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Fly Tying

skullet

What do Hulk Hogan, Benjamin Franklin, William Shakespeare and David Crosby all have in common?  They all rocked a skullet at some point in their lives.  With the rate that my hair is receding I could sport a mean skullet myself pretty soon, perhaps elevating my awesomeness to the caliber of those skullet-bearers before me!  Blake’s latest pattern pays tribute to those brave men before us via fish skull and zonker strip.  Use this fly whenever you want to catch the most baddest ass fish in the pond/river/lake you’re fishing.

Materials:

  • Hook to match the size of baitfish you are trying to imitate
  • Fish skull
  • Mono
  • Bucktail
  • Rabbit zonker
  • Trilobal fiber
  • EP Fox brush
  • Krystal flash

1. Put the fish skull over the hook eye to make sure that it will fit. Start the thread and put down a base. I like to stop the base where the fish skull will end. It acts as a reference point so I don’t overcrowd the eye.

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2. Tie in a mono loop at the bend of the hook. This helps to support the zonker so that it doesn’t foul as much.

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3. Tie in some bucktail on the under side of the hook. This fills in a bit of the body and also gives a tad bit more support for the zonker.

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4. Tie in the zonker. Pull the tag in back and out of the way for the next steps.

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5. Tie in the trilobal wrap and palmer.

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6. Tie in the EP brush and palmer a few wraps. This material is what is going to give you the profile. The more wraps you do, the bigger the profile. I was going for the finger mullet look, so I went with three. Pick out the fibers after wrapping.

Unpicked:

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Picked:

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7. Separate the brush fibers on the top of the fly, bring over the zonker, tie in, clip excess, and tidy up behind the eye.

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8. Tie in red krystal flash on the bottom for gills. Whip finish.

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9. Coat the head with glue and push on the skull. I normally like to make a few wraps between the skull and the eye with thread, but I didn’t have room here. The glue will hold it on just fine though.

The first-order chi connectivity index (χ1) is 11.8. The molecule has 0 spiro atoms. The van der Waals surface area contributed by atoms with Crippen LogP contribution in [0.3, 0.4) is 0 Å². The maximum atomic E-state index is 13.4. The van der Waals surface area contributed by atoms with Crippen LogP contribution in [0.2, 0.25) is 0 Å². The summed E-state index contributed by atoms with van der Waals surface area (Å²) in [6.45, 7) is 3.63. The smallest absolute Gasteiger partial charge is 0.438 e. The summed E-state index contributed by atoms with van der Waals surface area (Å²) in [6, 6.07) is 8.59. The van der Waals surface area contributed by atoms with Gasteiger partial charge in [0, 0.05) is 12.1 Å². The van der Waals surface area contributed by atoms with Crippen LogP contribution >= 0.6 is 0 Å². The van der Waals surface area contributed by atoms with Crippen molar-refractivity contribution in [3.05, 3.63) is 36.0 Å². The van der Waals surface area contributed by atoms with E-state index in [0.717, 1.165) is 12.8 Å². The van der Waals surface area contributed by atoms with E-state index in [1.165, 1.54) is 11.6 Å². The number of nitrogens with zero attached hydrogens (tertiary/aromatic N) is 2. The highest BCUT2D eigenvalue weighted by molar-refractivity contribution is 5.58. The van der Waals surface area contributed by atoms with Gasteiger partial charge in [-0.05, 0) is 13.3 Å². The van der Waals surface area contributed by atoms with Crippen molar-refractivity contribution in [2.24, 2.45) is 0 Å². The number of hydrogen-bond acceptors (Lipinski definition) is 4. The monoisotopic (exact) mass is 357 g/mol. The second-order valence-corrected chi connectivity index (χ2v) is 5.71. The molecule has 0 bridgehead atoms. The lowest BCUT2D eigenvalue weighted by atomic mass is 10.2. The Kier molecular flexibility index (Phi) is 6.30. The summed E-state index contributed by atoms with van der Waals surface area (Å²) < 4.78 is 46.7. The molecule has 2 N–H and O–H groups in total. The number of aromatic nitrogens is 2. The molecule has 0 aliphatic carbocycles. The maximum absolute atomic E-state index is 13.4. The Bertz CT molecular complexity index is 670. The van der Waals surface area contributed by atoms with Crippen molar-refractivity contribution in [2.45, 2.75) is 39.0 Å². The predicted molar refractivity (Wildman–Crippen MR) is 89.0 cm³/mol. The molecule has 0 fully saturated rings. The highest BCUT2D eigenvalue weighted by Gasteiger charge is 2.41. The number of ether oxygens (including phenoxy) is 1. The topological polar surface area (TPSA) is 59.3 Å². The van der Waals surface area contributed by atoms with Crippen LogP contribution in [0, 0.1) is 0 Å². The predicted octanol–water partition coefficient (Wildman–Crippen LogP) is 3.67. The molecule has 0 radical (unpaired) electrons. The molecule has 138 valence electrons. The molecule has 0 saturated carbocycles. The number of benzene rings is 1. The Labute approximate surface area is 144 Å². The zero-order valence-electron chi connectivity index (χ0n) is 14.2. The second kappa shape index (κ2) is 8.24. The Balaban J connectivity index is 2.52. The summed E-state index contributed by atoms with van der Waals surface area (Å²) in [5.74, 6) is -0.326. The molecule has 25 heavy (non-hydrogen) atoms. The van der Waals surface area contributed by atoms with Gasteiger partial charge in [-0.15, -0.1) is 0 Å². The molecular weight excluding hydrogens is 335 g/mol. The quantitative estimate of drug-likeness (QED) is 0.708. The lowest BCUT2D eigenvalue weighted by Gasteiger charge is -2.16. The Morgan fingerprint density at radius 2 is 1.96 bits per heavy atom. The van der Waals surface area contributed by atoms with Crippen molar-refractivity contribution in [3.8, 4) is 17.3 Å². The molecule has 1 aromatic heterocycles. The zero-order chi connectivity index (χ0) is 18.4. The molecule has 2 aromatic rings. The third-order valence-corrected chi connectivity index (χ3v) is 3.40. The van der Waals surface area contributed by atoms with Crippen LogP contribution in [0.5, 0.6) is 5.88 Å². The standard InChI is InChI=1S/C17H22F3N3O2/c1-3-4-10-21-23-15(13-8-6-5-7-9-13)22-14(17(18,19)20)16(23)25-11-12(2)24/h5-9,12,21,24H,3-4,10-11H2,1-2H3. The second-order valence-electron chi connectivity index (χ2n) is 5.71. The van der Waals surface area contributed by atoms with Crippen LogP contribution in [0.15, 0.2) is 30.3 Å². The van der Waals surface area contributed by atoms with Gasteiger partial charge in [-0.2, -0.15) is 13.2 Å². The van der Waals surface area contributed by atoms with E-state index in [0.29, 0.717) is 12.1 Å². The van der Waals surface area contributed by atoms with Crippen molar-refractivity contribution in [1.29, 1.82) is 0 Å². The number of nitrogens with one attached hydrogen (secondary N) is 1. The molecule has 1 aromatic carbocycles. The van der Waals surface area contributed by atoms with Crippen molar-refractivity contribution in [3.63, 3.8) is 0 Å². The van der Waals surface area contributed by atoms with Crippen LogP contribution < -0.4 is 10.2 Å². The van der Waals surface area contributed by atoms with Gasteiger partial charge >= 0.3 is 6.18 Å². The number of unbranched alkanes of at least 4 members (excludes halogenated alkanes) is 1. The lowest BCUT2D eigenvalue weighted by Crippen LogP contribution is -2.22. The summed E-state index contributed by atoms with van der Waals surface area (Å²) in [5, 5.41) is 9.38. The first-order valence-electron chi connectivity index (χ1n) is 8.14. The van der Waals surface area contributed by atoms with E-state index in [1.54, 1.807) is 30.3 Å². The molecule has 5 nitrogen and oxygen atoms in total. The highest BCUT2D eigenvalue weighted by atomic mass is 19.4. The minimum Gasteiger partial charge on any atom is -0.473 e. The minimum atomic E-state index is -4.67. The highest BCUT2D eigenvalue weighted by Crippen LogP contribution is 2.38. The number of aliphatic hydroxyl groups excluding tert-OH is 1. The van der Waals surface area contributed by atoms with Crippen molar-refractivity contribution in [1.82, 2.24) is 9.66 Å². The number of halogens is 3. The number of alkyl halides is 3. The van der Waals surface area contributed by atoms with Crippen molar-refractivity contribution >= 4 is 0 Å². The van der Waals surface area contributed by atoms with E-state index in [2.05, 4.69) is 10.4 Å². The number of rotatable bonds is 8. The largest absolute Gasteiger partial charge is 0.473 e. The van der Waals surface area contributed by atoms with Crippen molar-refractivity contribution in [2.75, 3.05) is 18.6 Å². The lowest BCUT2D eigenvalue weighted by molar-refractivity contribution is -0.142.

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10. Add the eyes that come with the skulls using some glue and the fly is ready to go. I like to run these flies under hot water and let them dry by hanging them from the hook eyes. It sets them in a nice, bait fish shape. Enjoy!

Before bath:

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Completed fly after bath and dry:

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RLBHGRHE, that’s a mouthful.  It is also July’s fly of the month.  It’s a play on the lazy acronyms fly tiers throw around to describe their flies.  It stands for Rubber Leg Bead Head Gold Ribbed Hares Ear.  It just as easily could have been the BHRLGRHE, or perhaps the GRBHRLHE, it doesn’t really matter.  What matters is that this fly, loaded with the accessories that make up it’s name, catches fish.  Not just trout, but bream too and even the stray bass.  I once caught a redfish on a woolly bugger and I’d bet money you could fool a redfish with this fly as well – though you may have to size up and use a saltwater hook.

Materials:

  • Hook – I prefer a 2x long shank if I’m using a bead and a 1x long if not
  • Bead to fit hook size
  • Round rubber legs
  • Gold tinsel ribbing
  • Hares ear dubbing
  • Pheasant tail
  • Flashabou

1. Thread bead on hook and mount in vise. Wrap lead wire around the shank where the abdomen will be. This helps to stabilize the bead and also add weight to get the fly down to where the fish are. Cover lead with thread to lock everything in place.

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2. Tie in the round rubber for the tail. I like to tie it in right behind the lead and wrap it all the way back to the tail. This helps create neat, smooth underbody to build the rest of the fly on. Cut these equal to a shank length.

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3. Tie in tinsel on the far side of the hook.

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4. Dub a fairly skinny thorax

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5. Rib with the tinsel

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6. Tie in two pieces of flashabou

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7. Tie in a pheasant tail slip for the wing case.

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8. Tie in a round rubber leg on either side

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9. Dub the abdomen. I like to make this area a bit more bulky.

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10. Pull over the pheasant and tie in with a few wraps. Then do the same with the flashabou. Whip finish

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11. This last step is optional. Coat shell back and flashabou with your favorite UV cure goo or epoxy. This helps to protect the shell back and really makes the flashabou stand out (even though you can’t see that in the pics.) Finished fly. Enjoy.

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